Tuesday, June 30, 2009

Help us and have a chance to win a lifetime membership with Learn to Write Proposals

Learn to Write Proposals is always trying to improve so we can provide our users with the experience and content they want.

So this month we are asking you how you find using our site and what we can do to provide better content for you in the future.

Our survey will be available until July 31 2009 and then we'll be choosing one winner at random to get not only a full lifetime membership to Learn to Write Proposals but also giving away one free day of proposal consultancy. That's a thankyou worth over £500.

You can take part in our survey here and I promise it will only take a couple of minutes to complete:


Many thanks and I look forward to reading your opinions.

James England 
Learn to Write Proposals

P.S. Our regular newsletter will be with you again soon with some great articles and exciting developments. Until then, get instant updates and proposal writing tips by following Learn to Write Proposals on Twitter - http://twitter.com/ltwp

What a good waiter can tell us about writing a winning proposal

What can waiters tell us about persuasion? Well, how often has you tip altered depending on the quality of service? How often has your order changed depending on the recommendations of the waiter? And was you judgement about repeat business affected by the person who was your primary contact?

Successful food servers are not just good at increasing the size of their tips - they also improve the revenue for the restaurant by providing a service that is firstly good quality and personable (making people come back again) but by also making recommendations on what people should eat and drink - ever paid more than you intended for that bottle of wine because the waiter recommended it? Research also shows that repeating customer orders back increases tip size...as does how you give people sweets at the end of the meal. I'll be looking at that in my next book review "Yes! 50 Secrets from the Science of Persuasion".

Bad service drives me crazy in a restaurant. And I have no idea why restaurant owners put up with it - I'm sure that the main reason people don't return to restaurants is poor service. What's that got to do with proposals?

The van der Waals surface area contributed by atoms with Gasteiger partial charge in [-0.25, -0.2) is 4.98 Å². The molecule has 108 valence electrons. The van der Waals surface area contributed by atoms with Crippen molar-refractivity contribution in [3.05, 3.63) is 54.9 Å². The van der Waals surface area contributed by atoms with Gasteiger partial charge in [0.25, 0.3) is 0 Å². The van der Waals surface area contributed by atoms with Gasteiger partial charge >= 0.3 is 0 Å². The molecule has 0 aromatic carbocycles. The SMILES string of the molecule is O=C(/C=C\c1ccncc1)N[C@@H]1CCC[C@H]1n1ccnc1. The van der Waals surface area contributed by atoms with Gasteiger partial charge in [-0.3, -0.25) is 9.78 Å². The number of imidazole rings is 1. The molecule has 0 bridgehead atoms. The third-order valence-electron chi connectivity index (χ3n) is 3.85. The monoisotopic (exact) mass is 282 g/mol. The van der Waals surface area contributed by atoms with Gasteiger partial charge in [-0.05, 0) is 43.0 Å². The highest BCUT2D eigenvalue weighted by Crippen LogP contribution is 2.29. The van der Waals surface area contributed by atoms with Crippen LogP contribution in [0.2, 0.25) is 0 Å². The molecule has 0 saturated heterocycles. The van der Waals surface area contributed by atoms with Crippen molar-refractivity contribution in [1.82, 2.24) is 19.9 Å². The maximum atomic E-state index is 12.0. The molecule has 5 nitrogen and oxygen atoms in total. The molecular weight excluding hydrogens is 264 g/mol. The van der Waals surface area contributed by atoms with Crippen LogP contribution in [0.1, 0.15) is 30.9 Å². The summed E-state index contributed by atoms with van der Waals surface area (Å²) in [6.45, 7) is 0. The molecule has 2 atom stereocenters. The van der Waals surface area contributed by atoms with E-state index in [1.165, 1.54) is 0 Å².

Well, look at your proposal as if it were a meal and the client was the diner...stay with me here...would you return to the restaurant? Or put it this way, does your proposal look after the client? Are they going to feel that even though you have recommended something expensive, perhaps even more expensive than they had intended paying, that it was worth it? Does your proposal give them a positive experience and value for money?

Or does it give them indigestion and make them feel as if they never want to eat there again?

How about repeating an order back? Tips increase, which shows greater customer satisfaction. Look at your proposals and be sure that you have accurately reflected the client requirement. Does anything annoy your more than receiving the wrong order because the waiter wasn't paying attention? No. So don't propose a solution that doesn't meet the client's requirement.

Feel free to recommend something better. They value your expertise in this area and want your opinion. And bear in mind, that a more expensive "five star" option makes a less expensive "standard" solution look more affordable...the restaurant knows this by putting all those expensive wines and champagnes on the wine list...all of a sudden you think that £30 for a bottle of wine isn't so bad after all.

People reward good experiences and avoid returning to places they have had a bad one. Make sure your proposal reflects our client's needs and concerns and makes recommendations for a solution. Go on and provide good service and they will want to come back.